10 Day California road trip cont…Lassen Volcanic National Park!

More and more people are heading out to explore America’s national parks because of being cooped up in the house with the COVID-19 pandemic, to reduce their exposure by being outside, to avoid crowds and tight spaces while traveling, and for a new found appreciation of the ability to explore! If any of these reasons sounds like a driver for your trip, you are in the right place! Road tripping is one of the more economical and COVID-19 safe ways to travel, but I have noticed in the past year, its also getting harder. I am picking up where I left off on the 10 Day California road trip with Lassen Volcanic park. North of Lake Tahoe and Yosemite, it is less visited but still amazing. We actually visited Lassen before South Lake Tahoe on our way south of the east side of California. Keep reading to see our budget friendly and not so early planning of trip of Yosemite, and more!

Day 4 (24th July): Drove to Lassen Volcanic National Park (4-5 hours from Eureka).

We traveled through the Shasta-Trinity National Forest (route 299) and stopped along the road for a stretch and breathtaking views of the river. Shasta is a beautiful area, that in parts, has been badly damaged by fires. Be sure to stop to appreciate the beautiful river and the large pine cones. A great way to stretch the legs. In general, I want to spend more time in northern California, and next time Mt. Shasta and Burney Falls will be on the must-do list, with more time in Lassen.

I should mention that if you are camping like we did, there is a big Walmart along the way to load up on supplies and food. Warning- this is serious outdoors. Once you get near and into the major national parks, clothing, grocery, and supply stores are few or non-existent. And what you do find can be expensive. Speaking of expensive. Gasoline in California. If you are not from CA, you need to create a separate budget for gas and double whatever you normally pay for petrol.

Somewhere along Rte. 299.
King Creek Falls Trail

Upon driving into Lassen Volcanic Park a bald Eagle flew right in front of us. It was majestic and the perfect beginning to an amazing American treasure. We headed in from the Manzanita Entrance and drove south before reaching our first and only “substantial” hike in Lassen- the King Creek Falls trail. There are 5 main areas of Lassen with levels of difficulty ranging from 1-4, so plenty to do and see, and something for everyone. We stuck to the Southwest area as we drove south out of the park for South Lake Tahoe.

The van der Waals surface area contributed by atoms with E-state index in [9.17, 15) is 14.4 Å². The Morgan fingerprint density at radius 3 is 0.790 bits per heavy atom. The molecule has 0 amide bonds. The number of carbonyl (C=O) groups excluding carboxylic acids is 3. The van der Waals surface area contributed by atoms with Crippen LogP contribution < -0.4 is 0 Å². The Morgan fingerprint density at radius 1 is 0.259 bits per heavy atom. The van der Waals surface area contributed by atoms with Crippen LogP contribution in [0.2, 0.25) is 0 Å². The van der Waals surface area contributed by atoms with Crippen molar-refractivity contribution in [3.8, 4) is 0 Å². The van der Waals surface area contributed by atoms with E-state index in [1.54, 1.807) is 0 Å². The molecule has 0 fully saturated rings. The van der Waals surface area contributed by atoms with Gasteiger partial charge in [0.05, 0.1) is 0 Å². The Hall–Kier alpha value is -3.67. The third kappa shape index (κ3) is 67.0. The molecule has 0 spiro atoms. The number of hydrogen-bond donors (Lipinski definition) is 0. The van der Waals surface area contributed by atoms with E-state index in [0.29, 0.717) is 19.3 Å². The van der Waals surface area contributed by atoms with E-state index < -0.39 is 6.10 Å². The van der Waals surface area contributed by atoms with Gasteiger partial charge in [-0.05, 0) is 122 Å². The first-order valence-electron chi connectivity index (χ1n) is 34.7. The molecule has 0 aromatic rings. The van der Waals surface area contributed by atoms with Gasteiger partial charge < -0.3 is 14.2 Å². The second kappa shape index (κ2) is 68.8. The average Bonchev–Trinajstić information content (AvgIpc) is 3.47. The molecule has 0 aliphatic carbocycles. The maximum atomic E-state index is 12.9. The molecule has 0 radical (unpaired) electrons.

Somewhere on the King Creek Falls trail we missed the path to the falls and ended up by ourselves high up in the mountains. Not that I am complaining. Fairly early on in the trail, I found one of my top 3 spots of our ten day trip. It was a valley with a small creek. It was beautiful and serene. Maybe 2 or 3 people when we came upon it and no one there upon our return. At least no person. There was a humongous, grizzly bear drinking from the creek bed. When we saw him or her, we were high up, so we could view the bear quietly from a safe spot. Make no doubt about it thought, there are bears! And you do not want to be near one. Stay away from the bears. You are not supposed to, but definitely do NOT take your dog on a trail.

I spy with my big brown eyes a big, brown bear! Do you?
Zooming In. Notice I didn’t say a closer view.

One exceptional reason to visit Lassen Volcanic National Park over Yosemite (if you have to choose), is the thermal activity. Now we have spent a lot of time in New Zealand visiting thermal parks (top choice is Wai-O-Tapu) so seeing bubbling mud pots and steam vents was not a top priority, however, if you have not had to the chance to see something like this before, then you need to check out this park. Lassen is unique in that you get all 4 types of volcanos- a shield, composite, cinder cone, and a plug dome. Lassen Peak is itself a plug dome. If you haven’t caught on, Lassen is a great park to learn and teach a lot about landscapes, geo-thermal activity and diverse ecosystems. I am sure you are all also wondering right now, are these volcanos about to blow? The last explosion was in 1921. No one knows for sure when the next big one will hit, but science has paved the way for a more ample warning system. You might also be wondering if its dangerous? No doubt about it, if you stray, jump or fall off a boardwalk or trail, you may end up severely injured or killed by boiling acidic water. Like I said with the Grand Canyon, do not take your child if they are unruly and undisciplined. If they are a kid that tries to run away from you in a parking lot, darting in front of vehicles, this is a no go.

If you are a geothermal junkie, then you need to check out Bumpass Hell Trail.

One thing my son who has spent most of his childhood in Florida appreciated, was the snow! Patches of ice and snow were still to be found even in July, though you could comfortably hike in shorts and a t-shirt.

Lake Helen-named after the first white woman to make the summit at Lassen (I am guessing as oppose to Native American, American Indian or Indigenous native), has beautiful blue and aqua colors. Apparently it gets is color from a mineral but I can’t seem to find out which one. If I had to guess- limestone? Points to whomever can tell me which mineral and the history behind the name.

The drive from Lassen to South Lake Tahoe was 3 hours. However, it felt longer. And was pitch black as we entered into the winding entrance of South Lake Tahoe. Next time we camp and explore more.

I hope you enjoyed this blog and learned a little more about different options in California and Lassen Volcanic Park. Please feel free to leave your comments, especially with insider tips for our next trip here. Thank you! Coming up next…Yosemite!

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